During Wednesday`s special plenary session marking the annual Jerusalem Day holiday, Knesset Speaker Yuli-Yoel Edelstein noted that during the Six-Day War the government of Levi Eshkol made the historic decision to reunify Jerusalem in a small shelter in the Knesset building. The shelter has recently been restored as a small museum.
”As a result of this historic decision, two days later the Old City, with the Western Wall and the Temple Mount, was returned to us, and the city was united,” Edelstein said.
(Knesset Speaker Edelstein, archive photo)
”There are those among us who reject the notion of holding on to [all of Jerusalem]. They view the unification as a mistake and not as a right and the realization of the vision of all generations,” the Knesset Speaker told the plenum. ”In order to clarify their claim, they wave the overused argument that when we said `If I forget thee, O Jerusalem, let my right hand forget her cunning` we did not mean Shuafat or Jabel Mukaber. This is a wrong and misleading claim, because when King David wrote those words of yearning for the holy city, he was not familiar with Rehavia or Talbieh (neighborhoods). He simply wrote about Jerusalem.”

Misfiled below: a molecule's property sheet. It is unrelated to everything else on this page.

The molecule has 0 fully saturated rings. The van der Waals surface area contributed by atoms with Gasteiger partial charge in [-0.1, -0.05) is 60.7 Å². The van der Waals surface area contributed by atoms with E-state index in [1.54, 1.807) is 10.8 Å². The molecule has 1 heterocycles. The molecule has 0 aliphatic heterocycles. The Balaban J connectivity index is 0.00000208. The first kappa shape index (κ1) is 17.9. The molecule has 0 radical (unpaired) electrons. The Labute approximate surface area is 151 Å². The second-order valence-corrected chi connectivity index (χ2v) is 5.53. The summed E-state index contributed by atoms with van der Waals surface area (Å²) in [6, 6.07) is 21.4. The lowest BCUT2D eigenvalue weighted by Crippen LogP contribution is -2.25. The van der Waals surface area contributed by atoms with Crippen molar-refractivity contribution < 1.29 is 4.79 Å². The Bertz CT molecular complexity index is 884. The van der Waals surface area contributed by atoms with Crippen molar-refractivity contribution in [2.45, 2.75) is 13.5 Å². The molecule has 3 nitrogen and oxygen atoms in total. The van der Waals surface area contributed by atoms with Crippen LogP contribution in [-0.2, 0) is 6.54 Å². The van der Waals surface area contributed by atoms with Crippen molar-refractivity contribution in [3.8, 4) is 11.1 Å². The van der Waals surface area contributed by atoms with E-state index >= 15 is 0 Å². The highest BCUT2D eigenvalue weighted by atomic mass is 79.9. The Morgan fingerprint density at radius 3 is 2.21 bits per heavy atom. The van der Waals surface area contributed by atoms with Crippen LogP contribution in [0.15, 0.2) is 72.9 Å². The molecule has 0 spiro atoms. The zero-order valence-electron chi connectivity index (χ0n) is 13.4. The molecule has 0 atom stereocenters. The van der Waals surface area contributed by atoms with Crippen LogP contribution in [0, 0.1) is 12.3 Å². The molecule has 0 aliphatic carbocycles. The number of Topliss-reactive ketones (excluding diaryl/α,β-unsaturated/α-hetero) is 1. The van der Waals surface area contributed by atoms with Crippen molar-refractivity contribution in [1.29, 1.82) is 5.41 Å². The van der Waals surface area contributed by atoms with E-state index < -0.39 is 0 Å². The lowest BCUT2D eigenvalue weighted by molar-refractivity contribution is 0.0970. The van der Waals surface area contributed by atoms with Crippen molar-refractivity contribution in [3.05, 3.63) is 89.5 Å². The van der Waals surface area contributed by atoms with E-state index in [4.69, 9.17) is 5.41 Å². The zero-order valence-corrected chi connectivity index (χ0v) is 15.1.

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Edelstein said Jerusalem is home to ”seculars and ultra-Orthodox, Jews, Muslims and Christians, and they all live in the shadow of the city`s uniqueness and holiness. This is the beauty and strength of Jerusalem. We should not let the pessimists and those who stir up disputes present this fabric as problematic or devastating. On the contrary, we should view it as a model for joining hands between populations and view Jerusalem as a uniting city, a city of peace.”